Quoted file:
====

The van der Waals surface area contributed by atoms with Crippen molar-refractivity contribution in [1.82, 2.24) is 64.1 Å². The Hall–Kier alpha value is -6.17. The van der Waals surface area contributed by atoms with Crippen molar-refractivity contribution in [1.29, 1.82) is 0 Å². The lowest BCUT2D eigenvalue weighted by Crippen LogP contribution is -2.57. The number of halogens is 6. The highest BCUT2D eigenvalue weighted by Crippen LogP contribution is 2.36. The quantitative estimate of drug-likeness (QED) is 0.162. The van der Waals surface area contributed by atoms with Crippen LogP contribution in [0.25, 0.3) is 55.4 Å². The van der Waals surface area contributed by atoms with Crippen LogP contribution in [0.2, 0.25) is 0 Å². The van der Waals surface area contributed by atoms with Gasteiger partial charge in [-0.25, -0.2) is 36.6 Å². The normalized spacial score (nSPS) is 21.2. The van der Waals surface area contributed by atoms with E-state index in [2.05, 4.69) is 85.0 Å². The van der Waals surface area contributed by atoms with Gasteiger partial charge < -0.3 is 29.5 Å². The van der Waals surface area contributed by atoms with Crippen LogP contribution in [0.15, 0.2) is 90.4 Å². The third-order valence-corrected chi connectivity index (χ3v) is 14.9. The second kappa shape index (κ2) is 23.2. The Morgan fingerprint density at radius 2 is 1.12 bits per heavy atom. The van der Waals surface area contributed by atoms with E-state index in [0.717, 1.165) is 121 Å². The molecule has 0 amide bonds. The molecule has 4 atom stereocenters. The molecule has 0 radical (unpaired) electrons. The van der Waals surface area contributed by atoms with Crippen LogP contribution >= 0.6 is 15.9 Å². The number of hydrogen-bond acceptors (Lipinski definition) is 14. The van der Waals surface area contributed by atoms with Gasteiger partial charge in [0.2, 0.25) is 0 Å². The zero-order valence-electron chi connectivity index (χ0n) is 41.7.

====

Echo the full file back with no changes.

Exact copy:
The van der Waals surface area contributed by atoms with Crippen molar-refractivity contribution in [1.82, 2.24) is 64.1 Å². The Hall–Kier alpha value is -6.17. The van der Waals surface area contributed by atoms with Crippen molar-refractivity contribution in [1.29, 1.82) is 0 Å². The lowest BCUT2D eigenvalue weighted by Crippen LogP contribution is -2.57. The number of halogens is 6. The highest BCUT2D eigenvalue weighted by Crippen LogP contribution is 2.36. The quantitative estimate of drug-likeness (QED) is 0.162. The van der Waals surface area contributed by atoms with Crippen LogP contribution in [0.25, 0.3) is 55.4 Å². The van der Waals surface area contributed by atoms with Crippen LogP contribution in [0.2, 0.25) is 0 Å². The van der Waals surface area contributed by atoms with Gasteiger partial charge in [-0.25, -0.2) is 36.6 Å². The normalized spacial score (nSPS) is 21.2. The van der Waals surface area contributed by atoms with E-state index in [2.05, 4.69) is 85.0 Å². The van der Waals surface area contributed by atoms with Gasteiger partial charge < -0.3 is 29.5 Å². The van der Waals surface area contributed by atoms with Crippen LogP contribution in [0.15, 0.2) is 90.4 Å². The third-order valence-corrected chi connectivity index (χ3v) is 14.9. The second kappa shape index (κ2) is 23.2. The Morgan fingerprint density at radius 2 is 1.12 bits per heavy atom. The van der Waals surface area contributed by atoms with E-state index in [0.717, 1.165) is 121 Å². The molecule has 0 amide bonds. The molecule has 4 atom stereocenters. The molecule has 0 radical (unpaired) electrons. The van der Waals surface area contributed by atoms with Crippen LogP contribution >= 0.6 is 15.9 Å². The number of hydrogen-bond acceptors (Lipinski definition) is 14. The van der Waals surface area contributed by atoms with Gasteiger partial charge in [0.2, 0.25) is 0 Å². The zero-order valence-electron chi connectivity index (χ0n) is 41.7.